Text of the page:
Anne Barton, a renowned scholar of Shakespeare and early modern literature, died in 2013. Ten years before, she delivered a series of lectures at Trinity College, Cambridge University, which form the basis for the book now at hand, The Shakespearean Forest, edited by Hester Lees-Jeffries. It is supplemented by Adrian Poole’a foreword and Peter Holland’s afterword, as well as by a comprehensive Further Reading by Lees-Jeffries. At less than 200 pages, The Shakespearean Forest is a slim volume, yet Barton’s rather incredible learnedness shines through the six chapters she wrote, and the bookending features written by her colleagues ensure that the book is a comprehensive whole.
Barton surveys the presence of woods and forests not only in Shakespeare but more generally in early modern drama, including Ben Jonson (whose unfinished The Sad Shepherd is especially fruitful for a “green” analysis), Thomas Dekker, John Lyly, and Robert Greene. From the staging of forests to the early modern sylvan imagination, Barton does not shy away from considering what a Shakespearan forest might imply for our age in the 21st century. Commenting on the current state of forests in London, she writes:
All over the world, forests themselves have since time immemorial been destroyed, felled, and then grubbed up to prevent regrowth, not just for economic reasons, to obtain timber and create arable land, as with the rainforests of Borneo and the Amazon today, but out of fear. Yet fear is one major source of their attraction, their grip on the human imagination; they can occasion deep-seated anxiety, which the rational mind cannot dismiss out of hand. The giants, wild men and outlaws that lie in wait there can claim a very extensive English and European mythology as mysterious woodland inhabitants and hazards. The ‘safe’ and predictable forest of twenty-first-century London, even (or especially) one carefully programmed in small areas to deliver the ‘wilderness experience’, is not a forest at all, but a contradiction in terms.
All this is written in a manner that is captured well by a former research student of hers, Michael Cordner, commenting on Barton’s way of supervising (quoted in Holland’s afterword):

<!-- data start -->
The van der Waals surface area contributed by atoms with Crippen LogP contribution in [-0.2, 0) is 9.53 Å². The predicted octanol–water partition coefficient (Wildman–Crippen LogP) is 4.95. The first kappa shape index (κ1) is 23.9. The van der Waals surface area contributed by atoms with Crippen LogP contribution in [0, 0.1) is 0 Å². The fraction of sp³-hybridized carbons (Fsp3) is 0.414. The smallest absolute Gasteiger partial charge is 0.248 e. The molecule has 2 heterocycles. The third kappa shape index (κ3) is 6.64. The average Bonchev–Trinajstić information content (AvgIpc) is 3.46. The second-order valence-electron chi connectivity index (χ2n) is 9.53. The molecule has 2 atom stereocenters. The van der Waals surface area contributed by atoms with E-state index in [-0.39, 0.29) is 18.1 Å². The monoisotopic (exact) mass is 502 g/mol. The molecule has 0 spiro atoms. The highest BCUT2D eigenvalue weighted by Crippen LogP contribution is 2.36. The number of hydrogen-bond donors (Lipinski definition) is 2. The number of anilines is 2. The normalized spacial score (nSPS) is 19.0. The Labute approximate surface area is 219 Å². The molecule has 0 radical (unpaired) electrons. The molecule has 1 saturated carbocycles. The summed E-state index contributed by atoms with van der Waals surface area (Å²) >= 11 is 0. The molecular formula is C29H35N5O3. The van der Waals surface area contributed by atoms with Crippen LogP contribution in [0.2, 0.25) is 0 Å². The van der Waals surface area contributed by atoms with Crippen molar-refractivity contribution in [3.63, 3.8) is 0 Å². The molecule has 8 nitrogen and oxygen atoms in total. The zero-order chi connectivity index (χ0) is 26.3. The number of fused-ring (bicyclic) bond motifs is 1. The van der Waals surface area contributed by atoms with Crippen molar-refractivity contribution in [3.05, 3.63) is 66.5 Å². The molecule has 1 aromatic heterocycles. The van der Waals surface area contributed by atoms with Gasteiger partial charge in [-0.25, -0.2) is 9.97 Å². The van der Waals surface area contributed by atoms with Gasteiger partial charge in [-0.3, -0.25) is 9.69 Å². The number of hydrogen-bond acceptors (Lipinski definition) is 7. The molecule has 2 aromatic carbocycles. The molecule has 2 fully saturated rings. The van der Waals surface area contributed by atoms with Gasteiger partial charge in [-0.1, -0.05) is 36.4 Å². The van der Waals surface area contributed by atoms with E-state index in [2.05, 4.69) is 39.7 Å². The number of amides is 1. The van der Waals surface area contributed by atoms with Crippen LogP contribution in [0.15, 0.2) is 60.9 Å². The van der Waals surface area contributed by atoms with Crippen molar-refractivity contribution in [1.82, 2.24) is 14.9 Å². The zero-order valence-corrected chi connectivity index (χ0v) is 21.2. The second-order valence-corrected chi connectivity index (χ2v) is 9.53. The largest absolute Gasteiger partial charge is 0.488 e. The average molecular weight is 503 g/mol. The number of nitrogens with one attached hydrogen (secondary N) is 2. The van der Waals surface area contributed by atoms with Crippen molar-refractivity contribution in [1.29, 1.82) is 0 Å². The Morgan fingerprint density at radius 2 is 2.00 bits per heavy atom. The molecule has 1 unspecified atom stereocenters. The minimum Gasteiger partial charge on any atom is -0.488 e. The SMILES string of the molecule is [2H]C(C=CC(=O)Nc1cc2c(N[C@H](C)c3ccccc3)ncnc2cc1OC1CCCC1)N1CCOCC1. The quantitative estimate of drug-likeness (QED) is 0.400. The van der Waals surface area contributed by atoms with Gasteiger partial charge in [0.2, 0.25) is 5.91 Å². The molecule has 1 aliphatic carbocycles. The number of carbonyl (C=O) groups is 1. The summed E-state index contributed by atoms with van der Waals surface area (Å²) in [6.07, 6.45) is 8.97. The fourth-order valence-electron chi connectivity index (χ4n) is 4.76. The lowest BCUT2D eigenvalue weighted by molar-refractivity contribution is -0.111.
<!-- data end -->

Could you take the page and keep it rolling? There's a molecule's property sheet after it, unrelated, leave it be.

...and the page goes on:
… she found it natural to look, for instance to mid-Tudor plays like Jack Juggler and Johan Johan to shape a genealogy and context for Shakespeare’s achievements … Such unforced ease of reference, based on encyclopedic reading and outstanding powers of recall, is the foundation on which her richest scholarly achievements are based.
And, indeed, one reads The Shakespearean Forest in awe and envy of her ability to refer to such a wide array of works, from obscure and basically extinct plays to Shakespeare’s complete oeuvre, all the way to comparisons to 20th-century poets such as Robert Frost. I found myself compiling a list of works to read after finishing Barton’s book, a sure sign of an invigorating writer and teacher who can breathe life into literature now almost forgotten. As it happens, she was partially responsible for reincarnating several rarely performed plays at the Royal Shakespeare Company, which her husband, John Barton, co-founded and directed for. In this respect, she was an exceptional scholar, balancing her career between the academy and the theater: being an initiator for the meticulous research that goes into the productions we still see today at the RSC in Stratford-upon-Avon, and in her writing, which always takes into account the performative side of Shakespeare, drama that is not just text but actual performance.